The harpist, pianist and singer, who has crafted a body of work that sounds like none other, stirs fans’ ardor and fills the hall with precisely rendered melodies.On Saturday at L.A.'s ornate Orpheum Theatre, the downtown venue originally built for Vaudeville shows with a stage that has supported performances by, among many others, the Marx Brothers, Judy Garland, Bing Crosby, Duke Ellington, and Ella Fitzgerald, another singular voice presented timeless inspiration.
Joanna Newsom, a harpist/pianist from Nevada City, California, accompanied by a precise, lyrical five piece band that at various times featured violins, trombone, acoustic guitar, banjo, drums and cowbell, sang a dozen songs on topics including (in no particular order): sunlight, snow, stars, the sea, moonlight, black bears, autumn, gardens, daddy longlegs, wishbones, precious hearts, eyelashes, a darkness that “falls so fast it feels like some sort of mistake,” goldfish-eating foxes, mollusks, peaches, plums, pears, geese, barbers and butcher boys.
The singer, whose last L.A. performance was at Walt Disney Concert Hall, sat before a harp that occupied three times as much space as its player. As at the Disney performance, she spun her fingers across the strings with a driven but graceful intent, like a spider’s legs working to entangle a fly, and the precisely rendered melodies filled the hall. When she changed instruments and sat at the Steinway, which she did throughout the night, Newsom’s straw-colored hair cascaded down to the small of her back while she relayed stories of the pastoral life and the creatures that inhabit it.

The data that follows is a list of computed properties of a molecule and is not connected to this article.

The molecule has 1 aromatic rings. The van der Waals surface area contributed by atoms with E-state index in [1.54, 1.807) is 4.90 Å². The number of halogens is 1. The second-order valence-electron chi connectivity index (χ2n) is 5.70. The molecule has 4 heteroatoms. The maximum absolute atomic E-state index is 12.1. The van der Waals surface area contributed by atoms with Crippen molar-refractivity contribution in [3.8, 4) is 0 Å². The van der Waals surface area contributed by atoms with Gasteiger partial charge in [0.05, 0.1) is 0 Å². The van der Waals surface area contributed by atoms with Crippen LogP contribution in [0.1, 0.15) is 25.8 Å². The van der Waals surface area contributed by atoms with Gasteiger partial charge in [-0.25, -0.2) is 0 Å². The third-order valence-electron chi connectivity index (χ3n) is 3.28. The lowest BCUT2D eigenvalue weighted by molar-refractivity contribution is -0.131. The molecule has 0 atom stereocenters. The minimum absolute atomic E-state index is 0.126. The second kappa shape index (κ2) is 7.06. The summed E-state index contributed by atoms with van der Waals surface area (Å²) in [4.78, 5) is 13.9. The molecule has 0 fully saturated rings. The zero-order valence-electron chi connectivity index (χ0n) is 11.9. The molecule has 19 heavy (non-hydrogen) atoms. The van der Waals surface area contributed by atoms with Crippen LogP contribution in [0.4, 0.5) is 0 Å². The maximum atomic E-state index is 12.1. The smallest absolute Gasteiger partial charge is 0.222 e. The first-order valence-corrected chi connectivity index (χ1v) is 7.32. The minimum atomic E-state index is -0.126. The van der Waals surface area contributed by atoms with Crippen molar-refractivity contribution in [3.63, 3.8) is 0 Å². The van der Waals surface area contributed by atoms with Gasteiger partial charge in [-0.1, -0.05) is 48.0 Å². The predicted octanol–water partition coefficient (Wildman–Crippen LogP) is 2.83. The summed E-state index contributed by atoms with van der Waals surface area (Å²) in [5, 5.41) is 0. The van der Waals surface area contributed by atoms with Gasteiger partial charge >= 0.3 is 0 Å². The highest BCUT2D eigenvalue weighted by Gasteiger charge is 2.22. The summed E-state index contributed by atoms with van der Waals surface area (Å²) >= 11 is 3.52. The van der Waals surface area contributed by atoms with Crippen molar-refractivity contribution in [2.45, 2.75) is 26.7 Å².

Some songs on Saturday night, such as “In California,” stretched to ten minutes and beyond, as Newsom worked to convey an abstract lyrical narrative about the challenges of living away from a lover: “Some nights I just never go to sleep at all,” she sang, “and I stand shaking in the doorway like a sentinel.” Others, like “Inflammatory Writ,” arrived in compact, three minute bursts. Her lyrics are so single-mindedly focused on the natural world that the appearance in lyrics of a “bulletproof car” in “Baby Birch” felt like some sort of alien invasion (even if said vehicle was used to describe the stars above).
She opened her 75-minute set with four songs from her ambitious recent full-length, “Have One on Me,” before weaving in older titles from her previous two albums, “Ys,” from 2006 (which featured arrangements by Van Dyke Parks), and her infectious 2004 debut, “The Milk-Eyed Mender.” It was delivered via a singing voice that’s as pure is it is dynamic, one that has matured from an at-times grating shriek early in her career into an instrument able to offer a smooth, well-tended tone with measured phrasings and octave-spanning curlicues. At this point feeding her pitch-perfect vocals into an Auto-Tune program would probably cause the software to collapse in on itself.